×
all 23 comments

[–]gman2u 102 points103 points  (1 child)

Lol. My last field delivery was in a subway terminal and the baby came out so quick that the underwear cut the umbilical cord leaving mom bleeding on the floor and me clamping the 3cm stub with my fingers while trying to stimulate the baby to increase his apgar until my partner returned with the maternity bag. Mom and baby are doing well...

FYI... if you’re delivering a baby in the dark during a power outage during a snow storm...don’t give the future dad the flashlight during the birth! Every time she screams he’ll move the light to her face....lesson learned :)

[–]rustyirony 0 points1 point  (0 children)

too short; more details. Sounds like a fascinating story.

[–]Goonboo 32 points33 points  (3 children)

Wish I had stuff like this in my emt school. But that was like 11 years ago so I guess the times are changing.

This is nothing like delivering a real baby though. Where's the husband fainting. The firefighter puking in the corner.

And the slip and slide that is known as birth.

2/10 for realism.

[–]Captn_church 4 points5 points  (2 children)

I get to do this Wednesday, I'm not necessarily excited for the good when I do it on the job.

[–]Goonboo 6 points7 points  (1 child)

Well good luck with the career. Please take care of your mental health (I didnt, thus I can't go back to it anymore)

Best job I ever had and I wouldn't change anything for the life experience it taught me. But I wouldn't wish some of the shit i have dealt with on my worst enemy!

[–]Captn_church 0 points1 point  (0 children)

I guess that's just part of the job

[–]ShadyBassMan 34 points35 points  (3 children)

While those are great learning tools, NOTHING can train you well enough until you actually have to deliver a baby. So messy.

[–]endquire 6 points7 points  (2 children)

I was wondering if it prepares them for the goo.

[–]gamerholic 3 points4 points  (1 child)

goo = slime, blood and poop

[–]GoldenGonzo 31 points32 points  (2 children)

Thanks to this post, I now know how to safely deliver a baby. My wife is due in 2 weeks and we're going to save a ton of money by staying him and avoiding hospital bills. Thanks /r/WatchAndLearn!

[–]Just_Lurking2 2 points3 points  (1 child)

Top 7 Tips And Tricks For Homebirth

[–]superfluous2 1 point2 points  (0 children)

Doctors hate him!

[–]ShadyBassMan 5 points6 points  (0 children)

We actually have these mannequins for every imaginable complaint. I personally don’t like using them as I find it much easier to deal with patients than the bad voice acting of other paramedics/emts.

[–]IrishWilly 4 points5 points  (2 children)

I know this will probably come off as offensive to some, but I am really curious if there are any sort of physical fitness standards for being an EMT? If you are obese that has got to be very limiting. If you have a patient you need to move around and you can't do it, should you really be a field responder ?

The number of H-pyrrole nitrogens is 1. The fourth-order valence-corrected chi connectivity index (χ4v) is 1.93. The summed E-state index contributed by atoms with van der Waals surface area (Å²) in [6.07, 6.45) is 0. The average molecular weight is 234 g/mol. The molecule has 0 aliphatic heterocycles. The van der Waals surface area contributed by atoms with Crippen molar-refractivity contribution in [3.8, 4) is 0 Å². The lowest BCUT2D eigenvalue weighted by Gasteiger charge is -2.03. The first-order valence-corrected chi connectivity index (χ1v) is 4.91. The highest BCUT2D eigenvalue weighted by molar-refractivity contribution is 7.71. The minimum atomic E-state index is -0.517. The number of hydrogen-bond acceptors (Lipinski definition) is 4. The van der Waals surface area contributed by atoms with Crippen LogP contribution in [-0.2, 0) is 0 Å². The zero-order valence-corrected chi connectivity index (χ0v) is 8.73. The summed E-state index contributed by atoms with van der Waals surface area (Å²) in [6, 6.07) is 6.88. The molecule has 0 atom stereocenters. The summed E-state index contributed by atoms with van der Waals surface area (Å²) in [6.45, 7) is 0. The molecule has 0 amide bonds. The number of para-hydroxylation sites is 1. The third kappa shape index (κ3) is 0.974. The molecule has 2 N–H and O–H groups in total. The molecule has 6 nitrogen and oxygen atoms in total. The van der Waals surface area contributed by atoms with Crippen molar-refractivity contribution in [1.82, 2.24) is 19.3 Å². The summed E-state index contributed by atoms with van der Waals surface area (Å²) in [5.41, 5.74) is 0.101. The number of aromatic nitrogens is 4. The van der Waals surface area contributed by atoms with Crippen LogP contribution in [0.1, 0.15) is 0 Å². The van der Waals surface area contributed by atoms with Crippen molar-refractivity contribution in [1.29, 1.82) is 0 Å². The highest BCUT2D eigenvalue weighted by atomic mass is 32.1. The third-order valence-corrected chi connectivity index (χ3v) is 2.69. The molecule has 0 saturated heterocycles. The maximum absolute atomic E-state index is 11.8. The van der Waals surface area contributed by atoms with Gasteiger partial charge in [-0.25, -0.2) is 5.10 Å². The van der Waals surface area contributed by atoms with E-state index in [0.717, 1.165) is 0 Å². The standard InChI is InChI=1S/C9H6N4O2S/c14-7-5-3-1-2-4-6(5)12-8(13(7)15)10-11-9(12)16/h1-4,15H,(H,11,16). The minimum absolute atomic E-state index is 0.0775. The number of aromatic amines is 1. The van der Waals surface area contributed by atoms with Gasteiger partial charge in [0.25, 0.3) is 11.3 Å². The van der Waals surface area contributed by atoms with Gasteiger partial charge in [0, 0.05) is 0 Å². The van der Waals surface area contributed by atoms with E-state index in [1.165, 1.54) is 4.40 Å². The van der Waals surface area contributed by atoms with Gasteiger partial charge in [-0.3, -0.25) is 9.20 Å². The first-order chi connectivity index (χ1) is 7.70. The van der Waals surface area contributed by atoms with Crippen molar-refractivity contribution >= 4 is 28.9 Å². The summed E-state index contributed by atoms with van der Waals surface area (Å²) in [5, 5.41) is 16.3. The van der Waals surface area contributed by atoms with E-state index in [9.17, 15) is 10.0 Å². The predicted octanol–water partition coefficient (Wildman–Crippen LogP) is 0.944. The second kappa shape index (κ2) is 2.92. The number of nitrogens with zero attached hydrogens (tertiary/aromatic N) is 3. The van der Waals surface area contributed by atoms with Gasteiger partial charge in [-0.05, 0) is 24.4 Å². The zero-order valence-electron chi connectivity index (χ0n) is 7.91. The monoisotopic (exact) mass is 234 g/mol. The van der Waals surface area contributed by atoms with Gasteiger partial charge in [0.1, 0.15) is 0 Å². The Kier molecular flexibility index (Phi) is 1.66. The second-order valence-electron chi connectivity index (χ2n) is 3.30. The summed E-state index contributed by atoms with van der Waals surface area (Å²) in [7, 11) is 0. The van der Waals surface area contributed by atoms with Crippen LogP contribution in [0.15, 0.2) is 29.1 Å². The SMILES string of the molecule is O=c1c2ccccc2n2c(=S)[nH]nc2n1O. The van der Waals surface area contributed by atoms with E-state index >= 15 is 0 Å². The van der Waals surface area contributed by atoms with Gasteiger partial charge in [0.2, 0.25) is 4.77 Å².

[–]suagrupp 3 points4 points  (0 children)

I'm pretty sure you need to be able to lift 200lbs or something. Plus you're not going to pass every class in EMT school if you're too fat to physically be able to respond appropriately in emergencies.

[–]meatwagondriver6969 0 points1 point  (0 children)

Lifting, dragging or carrying 200lbs. We have (unfortunately) MANY overweight/obese medics and EMT’s where I work and the same holds true for a lot of EMS services. I know there are many differences in locations, but here, the fire department has stations and gym equipment for use in downtime (and a lot more of said downtime) whereas we are confined to our trucks and have boatloads of paperwork to do or are forced to eat fast food due to high call volume/system overload. It’s a tricky thing, EMS. Not to nag on FD, but it’s hard to stay fit in EMS.

[–]rinse_out 2 points3 points  (0 children)

I did some work in a place like this. We were installing cameras and Pis for a deep learning data capture to see if people were doing stuff correctly. But the place was fascinating, a bit like a TV studio. Apparently the technicians were constantly pranking each other too.

[–]Yellow54rva 1 point2 points  (0 children)

As someone who had a baby on her favorite (now ruined) living room floor rug with the help of an EMT I am grateful for training like this.

[–]lennybird 0 points1 point  (2 children)

That's pretty damn cool, but I kind of laugh at the "state-of-the-art control-room" comment, what with a bunch of LCD screens and Windows 7 Dell computers. Truly cutting-edge stuff ;-)

[–]SAT0725[S] 2 points3 points  (0 children)

The control room is actually wired to the sim lab. From the control room they're connected to all the robotic simulators, so they can talk through them, make them blink and breathe, start the birthing process, etc. all from the control room. Also they can record everything so they can later play it back.

[–]bv915 0 points1 point  (0 children)

I was thinking the same.

The community college I worked for in 2009 and the health science center in 2010 had this level of tech for its nursing programs. Literally all the same functionality.

Source: IT person who supported said tech.

[–]meatwagondriver6969 0 points1 point  (0 children)

I learned from a book and it wasn’t even close. My very first baby I delivered was stuck in Mom and squirted amniotic fluid everywhere when she pushed. She’s definitely not getting her deposit back on that apartment because the carpet is RUINED.